Scuba diving gear could easily be rented wherever you go on a scuba diving adventure on your vacation. And there is nothing wrong with that, but. Yes, there it is a but, comfort, fit, and ease of use (meaning you are comfortable with using it and know how to use the equipment) are incredibly important factors when you go scuba diving.
Having the right gear will allow you to spend longer under the water. If something doesn’t fit comfortably or a display isn’t easy for you to read, then you can potentially spend more time adjusting the equipment or moving around to get a clear reading. So, in order to avoid all of this, getting the right basic scuba diving gear is essential.
Obviously, like in all sports, the equipment has a variable price range. Set yourself a reasonable budget (you are not going to find a decent wet suit for $20) and stick to it. Prioritise what you feel will be your biggest aid and spend more money on that, but don’t spend so much that every other piece of equipment has to be cheap.
What is Scuba Diving Gear?
Essentially, it is the equipment that allows you to breathe, move around and feel comfortable while underwater. The gear allows you to swim freely, stay at an adequate body temperature, see where you are going and supplies you with the air you need to breath.
If you are just starting out in the world of scuba diving and are still attending classes, then it is recommended you buy the most basic stuff for diving and borrow the life-support equipment from the school you are attending. Once you have been certified, then you can go out and buy the more important equipment for diving without instructors.
Basic Equipment List:
These are the items you should buy before you go to any classes. Make sure you get a comfortable fit and that you feel comfortable wearing them.
Masks come in all shapes and size now, so try on a few to make sure you get the right one. The scuba mask is what lets you see underwater by creating an air bubble in front of your eyes. This bubble allows your eyes focus. The nose cover lets you equalise pressure. Here, you are looking for a nice air-tight fit.
The snorkel is basically a plastic tube that allows you to breath at the water’s surface. This is used to save water in the tank when you are swimming around just below the surface of the water. Look for one that attaches well to your mask but is also comfortable in your mouth and not too bulky.
These are the piece of gear that will allow you to swim like you were made for the water. Look for a tight fit, but make sure it doesn’t squash your toes or cause any discomfort. However, if you can move your toes, they are too loose. The size and stiffness of the fin will be determined by your size and strength. Stronger people can use larger and stiffer fins. If you are unsure, start safe with a smaller and more flexible fin.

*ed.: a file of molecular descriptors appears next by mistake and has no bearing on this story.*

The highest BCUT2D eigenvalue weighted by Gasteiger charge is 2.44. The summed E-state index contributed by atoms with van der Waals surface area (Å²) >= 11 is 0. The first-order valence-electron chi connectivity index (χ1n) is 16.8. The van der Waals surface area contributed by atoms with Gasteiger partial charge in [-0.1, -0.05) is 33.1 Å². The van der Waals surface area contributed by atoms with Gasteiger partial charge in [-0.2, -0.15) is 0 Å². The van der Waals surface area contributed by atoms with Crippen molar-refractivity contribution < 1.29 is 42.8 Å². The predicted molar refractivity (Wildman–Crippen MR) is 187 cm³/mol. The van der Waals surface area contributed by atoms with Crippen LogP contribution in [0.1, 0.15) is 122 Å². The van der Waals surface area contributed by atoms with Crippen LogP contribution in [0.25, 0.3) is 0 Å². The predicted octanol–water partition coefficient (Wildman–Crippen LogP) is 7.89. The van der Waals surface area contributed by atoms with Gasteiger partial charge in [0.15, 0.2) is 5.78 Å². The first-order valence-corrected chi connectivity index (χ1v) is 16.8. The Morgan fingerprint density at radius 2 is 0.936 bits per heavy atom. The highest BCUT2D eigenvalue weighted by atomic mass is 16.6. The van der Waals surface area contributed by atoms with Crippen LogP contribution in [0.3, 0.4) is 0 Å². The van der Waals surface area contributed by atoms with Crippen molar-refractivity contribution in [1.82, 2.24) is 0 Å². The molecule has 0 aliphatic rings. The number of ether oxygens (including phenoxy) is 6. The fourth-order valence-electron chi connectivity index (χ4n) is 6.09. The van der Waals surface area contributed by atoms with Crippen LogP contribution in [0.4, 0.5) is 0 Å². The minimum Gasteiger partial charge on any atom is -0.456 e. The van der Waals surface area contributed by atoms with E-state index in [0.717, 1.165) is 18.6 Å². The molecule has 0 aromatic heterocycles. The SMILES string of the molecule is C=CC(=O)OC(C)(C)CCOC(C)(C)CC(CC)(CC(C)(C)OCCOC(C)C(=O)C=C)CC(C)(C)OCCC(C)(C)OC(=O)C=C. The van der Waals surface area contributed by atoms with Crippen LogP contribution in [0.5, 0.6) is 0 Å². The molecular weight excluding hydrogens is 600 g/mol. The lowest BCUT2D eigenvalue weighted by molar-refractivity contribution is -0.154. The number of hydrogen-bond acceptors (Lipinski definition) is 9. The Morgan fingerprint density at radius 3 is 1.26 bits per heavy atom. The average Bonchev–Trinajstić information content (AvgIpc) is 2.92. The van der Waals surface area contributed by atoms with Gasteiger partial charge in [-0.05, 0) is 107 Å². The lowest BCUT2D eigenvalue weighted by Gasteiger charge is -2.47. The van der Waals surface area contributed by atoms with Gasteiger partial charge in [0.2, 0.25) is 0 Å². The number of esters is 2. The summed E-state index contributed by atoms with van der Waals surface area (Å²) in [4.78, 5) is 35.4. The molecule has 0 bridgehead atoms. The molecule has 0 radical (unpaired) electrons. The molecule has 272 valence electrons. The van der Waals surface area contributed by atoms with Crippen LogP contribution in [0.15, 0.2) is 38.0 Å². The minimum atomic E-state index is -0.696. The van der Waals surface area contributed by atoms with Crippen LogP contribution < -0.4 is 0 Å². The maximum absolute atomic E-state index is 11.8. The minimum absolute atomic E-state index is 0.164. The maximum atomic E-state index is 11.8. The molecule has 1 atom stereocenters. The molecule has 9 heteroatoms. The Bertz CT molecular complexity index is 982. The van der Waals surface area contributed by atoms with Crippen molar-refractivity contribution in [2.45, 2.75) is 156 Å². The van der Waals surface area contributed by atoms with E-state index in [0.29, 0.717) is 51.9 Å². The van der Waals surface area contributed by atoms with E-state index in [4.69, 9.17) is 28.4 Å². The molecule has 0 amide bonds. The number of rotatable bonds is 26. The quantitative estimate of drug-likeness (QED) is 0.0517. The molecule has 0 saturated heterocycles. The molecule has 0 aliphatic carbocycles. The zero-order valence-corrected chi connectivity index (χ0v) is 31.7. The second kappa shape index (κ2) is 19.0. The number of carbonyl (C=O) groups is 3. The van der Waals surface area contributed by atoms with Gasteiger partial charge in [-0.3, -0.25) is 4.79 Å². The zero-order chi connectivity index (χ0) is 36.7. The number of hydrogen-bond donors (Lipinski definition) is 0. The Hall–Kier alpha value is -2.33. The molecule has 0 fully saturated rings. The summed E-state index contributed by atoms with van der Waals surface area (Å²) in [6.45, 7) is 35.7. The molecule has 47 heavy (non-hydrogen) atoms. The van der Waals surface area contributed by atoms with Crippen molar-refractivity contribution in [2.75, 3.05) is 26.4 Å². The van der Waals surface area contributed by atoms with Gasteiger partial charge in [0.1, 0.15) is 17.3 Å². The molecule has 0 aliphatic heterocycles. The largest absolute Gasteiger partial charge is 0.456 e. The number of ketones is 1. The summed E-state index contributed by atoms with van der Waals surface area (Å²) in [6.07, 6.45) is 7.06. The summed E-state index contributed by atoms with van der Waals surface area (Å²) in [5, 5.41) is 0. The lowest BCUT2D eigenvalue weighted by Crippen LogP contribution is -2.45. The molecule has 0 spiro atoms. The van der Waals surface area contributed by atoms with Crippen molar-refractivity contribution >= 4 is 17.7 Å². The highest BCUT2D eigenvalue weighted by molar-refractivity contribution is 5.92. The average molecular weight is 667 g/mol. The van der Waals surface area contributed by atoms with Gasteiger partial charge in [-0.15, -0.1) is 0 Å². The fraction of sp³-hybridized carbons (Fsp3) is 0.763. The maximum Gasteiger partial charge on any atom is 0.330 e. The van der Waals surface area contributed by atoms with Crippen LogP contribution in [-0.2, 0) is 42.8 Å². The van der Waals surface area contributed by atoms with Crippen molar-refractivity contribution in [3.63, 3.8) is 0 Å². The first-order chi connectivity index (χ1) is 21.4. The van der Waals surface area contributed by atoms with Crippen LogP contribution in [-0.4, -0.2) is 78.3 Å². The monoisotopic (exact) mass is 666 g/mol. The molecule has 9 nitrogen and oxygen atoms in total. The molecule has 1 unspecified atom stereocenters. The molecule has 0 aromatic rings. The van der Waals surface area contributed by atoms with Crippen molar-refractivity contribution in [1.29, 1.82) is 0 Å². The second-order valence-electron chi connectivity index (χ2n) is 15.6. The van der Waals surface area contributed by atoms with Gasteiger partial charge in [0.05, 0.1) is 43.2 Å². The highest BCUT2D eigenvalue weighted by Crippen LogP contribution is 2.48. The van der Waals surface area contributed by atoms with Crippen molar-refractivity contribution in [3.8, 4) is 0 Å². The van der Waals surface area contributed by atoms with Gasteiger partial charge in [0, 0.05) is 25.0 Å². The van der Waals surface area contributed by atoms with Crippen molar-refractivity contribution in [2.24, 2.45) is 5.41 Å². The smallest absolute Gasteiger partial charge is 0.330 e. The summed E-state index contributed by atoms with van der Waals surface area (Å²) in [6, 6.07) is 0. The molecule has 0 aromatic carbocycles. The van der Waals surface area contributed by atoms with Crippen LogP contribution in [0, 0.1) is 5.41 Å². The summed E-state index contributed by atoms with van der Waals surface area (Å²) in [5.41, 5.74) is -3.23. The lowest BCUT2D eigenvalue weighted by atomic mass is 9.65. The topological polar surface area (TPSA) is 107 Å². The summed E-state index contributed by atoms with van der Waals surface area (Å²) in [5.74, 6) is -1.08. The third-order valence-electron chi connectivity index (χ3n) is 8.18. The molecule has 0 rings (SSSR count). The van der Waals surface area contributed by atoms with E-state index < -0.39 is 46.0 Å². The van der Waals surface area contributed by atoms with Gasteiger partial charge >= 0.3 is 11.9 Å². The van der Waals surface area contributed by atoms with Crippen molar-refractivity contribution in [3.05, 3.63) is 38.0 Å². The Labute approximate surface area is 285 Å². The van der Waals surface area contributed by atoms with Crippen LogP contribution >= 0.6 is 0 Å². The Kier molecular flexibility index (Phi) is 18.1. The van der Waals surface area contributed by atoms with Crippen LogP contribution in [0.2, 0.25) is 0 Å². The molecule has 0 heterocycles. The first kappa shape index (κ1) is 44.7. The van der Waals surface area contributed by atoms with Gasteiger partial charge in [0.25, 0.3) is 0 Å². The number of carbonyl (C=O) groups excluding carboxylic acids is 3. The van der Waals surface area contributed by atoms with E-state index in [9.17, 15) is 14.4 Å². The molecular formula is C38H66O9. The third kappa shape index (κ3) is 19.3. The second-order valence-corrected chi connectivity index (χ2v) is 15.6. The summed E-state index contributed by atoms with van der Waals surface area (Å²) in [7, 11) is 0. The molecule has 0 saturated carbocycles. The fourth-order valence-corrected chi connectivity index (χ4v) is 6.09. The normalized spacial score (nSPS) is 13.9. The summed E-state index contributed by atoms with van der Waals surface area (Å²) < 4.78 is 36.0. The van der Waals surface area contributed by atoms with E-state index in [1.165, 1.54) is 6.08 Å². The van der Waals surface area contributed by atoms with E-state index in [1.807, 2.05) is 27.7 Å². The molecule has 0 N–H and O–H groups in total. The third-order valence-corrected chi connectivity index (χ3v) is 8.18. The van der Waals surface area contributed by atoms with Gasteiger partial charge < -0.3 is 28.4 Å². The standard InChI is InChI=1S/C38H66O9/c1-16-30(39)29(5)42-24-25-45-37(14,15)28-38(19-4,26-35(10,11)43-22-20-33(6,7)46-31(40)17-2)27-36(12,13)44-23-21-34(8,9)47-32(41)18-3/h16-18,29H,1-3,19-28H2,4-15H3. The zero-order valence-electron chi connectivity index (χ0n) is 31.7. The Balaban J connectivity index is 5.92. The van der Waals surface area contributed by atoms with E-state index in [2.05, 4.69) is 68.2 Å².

This is your underwater clothing. It will help insulate you and keep you warm and dry, as water can seep your body heat as it runs in and out of the suit. How thick your insulation needs to be will depend where you are diving.
Obviously colder temperatures will require a thicker suit that diving in warm tropical waters. It is essential to get a well-fitting wetsuit that gives you freedom of movement while also keeping you warm and dry.
When choosing a wetsuit, style cost extra. When you are on a budget, you might be limited to very basic styles, but they will do the job just as good.
Step two: The life-support scuba diving gear
This is all the scuba diving gear you will need once you are certified and looking at going diving on your own, or without an instructor. This is also the more expensive side of scuba diving gear, but more important, as it is what will allow you to breath underwater and stay safe.
Also known as a Buoyancy compensator or BC, this allows you to carry all your gear. It makes carrying the tanks lighter and will help you float up to the surface. When you are looking for a good BC, try them on with the suit you are most likely to wear more often.
It is important that it does not squeeze you and impede your breathing when you inflate it. So, try this out, inflate it to the max, when the overflow vent goes, and make sure it doesn’t squeeze you so much that you struggle breathing. You want it tight enough that it says fixed and doesn’t move around when wearing it, but not that it makes you struggle to breath.
This is what converts the pressurised air from the tank into a normal pressure for you to breath. Luckily, there is no such thing as cheap and nasty in the regulator world. This being said, always look how for high quality and high performance.
Yes, working everything out is a pain. But it is necessary. These computers keep track of how deep you are and how long you have been below the water, and then can work out how long you can dive for while still being safe.
They are a cool gadget for keeping you safe when diving, but also can track your dives and keep a history of your dives. Always look for one that you will get along with. If it is too complex for you, you might struggle when you get under the water.
Now you are all set with the most basic of scuba diving gear. Remember, these are all pieces of gear designed to give you the best and safest diving experience, so try not to buy cheap or think “I don’t need that” because chances are, you will. Here are some optional pieces of scuba diving gear: A pocket knife, a compass, a Delayed Surface Marker Buoy (DSMB), a spare mask (recommended) and an emergency signalling device.